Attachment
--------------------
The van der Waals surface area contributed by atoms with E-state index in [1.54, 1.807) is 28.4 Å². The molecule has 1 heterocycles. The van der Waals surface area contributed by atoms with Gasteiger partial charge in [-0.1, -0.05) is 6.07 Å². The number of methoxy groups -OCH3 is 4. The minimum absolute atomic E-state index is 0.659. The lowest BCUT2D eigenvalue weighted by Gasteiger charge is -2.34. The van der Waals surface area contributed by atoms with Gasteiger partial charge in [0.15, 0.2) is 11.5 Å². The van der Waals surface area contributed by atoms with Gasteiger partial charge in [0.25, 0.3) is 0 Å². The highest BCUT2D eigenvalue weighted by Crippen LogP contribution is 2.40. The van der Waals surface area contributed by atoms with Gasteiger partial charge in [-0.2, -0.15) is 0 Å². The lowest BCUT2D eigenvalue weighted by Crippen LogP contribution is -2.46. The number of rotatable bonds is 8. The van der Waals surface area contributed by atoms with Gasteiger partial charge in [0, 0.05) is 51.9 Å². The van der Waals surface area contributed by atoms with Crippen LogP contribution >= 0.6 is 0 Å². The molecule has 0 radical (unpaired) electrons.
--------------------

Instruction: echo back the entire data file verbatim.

The van der Waals surface area contributed by atoms with E-state index in [1.54, 1.807) is 28.4 Å². The molecule has 1 heterocycles. The van der Waals surface area contributed by atoms with Gasteiger partial charge in [-0.1, -0.05) is 6.07 Å². The number of methoxy groups -OCH3 is 4. The minimum absolute atomic E-state index is 0.659. The lowest BCUT2D eigenvalue weighted by Gasteiger charge is -2.34. The van der Waals surface area contributed by atoms with Gasteiger partial charge in [0.15, 0.2) is 11.5 Å². The van der Waals surface area contributed by atoms with Gasteiger partial charge in [0.25, 0.3) is 0 Å². The highest BCUT2D eigenvalue weighted by Crippen LogP contribution is 2.40. The van der Waals surface area contributed by atoms with Gasteiger partial charge in [-0.2, -0.15) is 0 Å². The lowest BCUT2D eigenvalue weighted by Crippen LogP contribution is -2.46. The number of rotatable bonds is 8. The van der Waals surface area contributed by atoms with Gasteiger partial charge in [0, 0.05) is 51.9 Å². The van der Waals surface area contributed by atoms with Crippen LogP contribution >= 0.6 is 0 Å². The molecule has 0 radical (unpaired) electrons.